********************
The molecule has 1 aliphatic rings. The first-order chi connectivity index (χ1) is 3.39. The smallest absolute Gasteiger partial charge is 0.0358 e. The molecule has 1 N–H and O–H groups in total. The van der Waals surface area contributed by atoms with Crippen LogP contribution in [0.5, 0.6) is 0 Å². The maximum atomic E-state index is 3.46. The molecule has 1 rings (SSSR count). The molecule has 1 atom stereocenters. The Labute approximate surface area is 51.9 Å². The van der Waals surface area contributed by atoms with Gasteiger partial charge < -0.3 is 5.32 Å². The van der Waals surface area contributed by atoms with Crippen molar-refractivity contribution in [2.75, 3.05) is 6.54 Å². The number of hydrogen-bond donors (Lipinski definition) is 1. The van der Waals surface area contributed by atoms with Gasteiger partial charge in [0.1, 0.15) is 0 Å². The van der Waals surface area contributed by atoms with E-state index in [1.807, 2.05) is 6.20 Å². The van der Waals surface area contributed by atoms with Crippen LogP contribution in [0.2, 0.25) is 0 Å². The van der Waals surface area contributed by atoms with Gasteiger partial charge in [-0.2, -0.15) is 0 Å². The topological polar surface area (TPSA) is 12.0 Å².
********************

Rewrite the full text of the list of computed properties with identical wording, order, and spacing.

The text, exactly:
The molecule has 1 aliphatic rings. The first-order chi connectivity index (χ1) is 3.39. The smallest absolute Gasteiger partial charge is 0.0358 e. The molecule has 1 N–H and O–H groups in total. The van der Waals surface area contributed by atoms with Crippen LogP contribution in [0.5, 0.6) is 0 Å². The maximum atomic E-state index is 3.46. The molecule has 1 rings (SSSR count). The molecule has 1 atom stereocenters. The Labute approximate surface area is 51.9 Å². The van der Waals surface area contributed by atoms with Gasteiger partial charge < -0.3 is 5.32 Å². The van der Waals surface area contributed by atoms with Crippen molar-refractivity contribution in [2.75, 3.05) is 6.54 Å². The number of hydrogen-bond donors (Lipinski definition) is 1. The van der Waals surface area contributed by atoms with Gasteiger partial charge in [0.1, 0.15) is 0 Å². The van der Waals surface area contributed by atoms with E-state index in [1.807, 2.05) is 6.20 Å². The van der Waals surface area contributed by atoms with Crippen LogP contribution in [0.2, 0.25) is 0 Å². The van der Waals surface area contributed by atoms with Gasteiger partial charge in [-0.2, -0.15) is 0 Å². The topological polar surface area (TPSA) is 12.0 Å².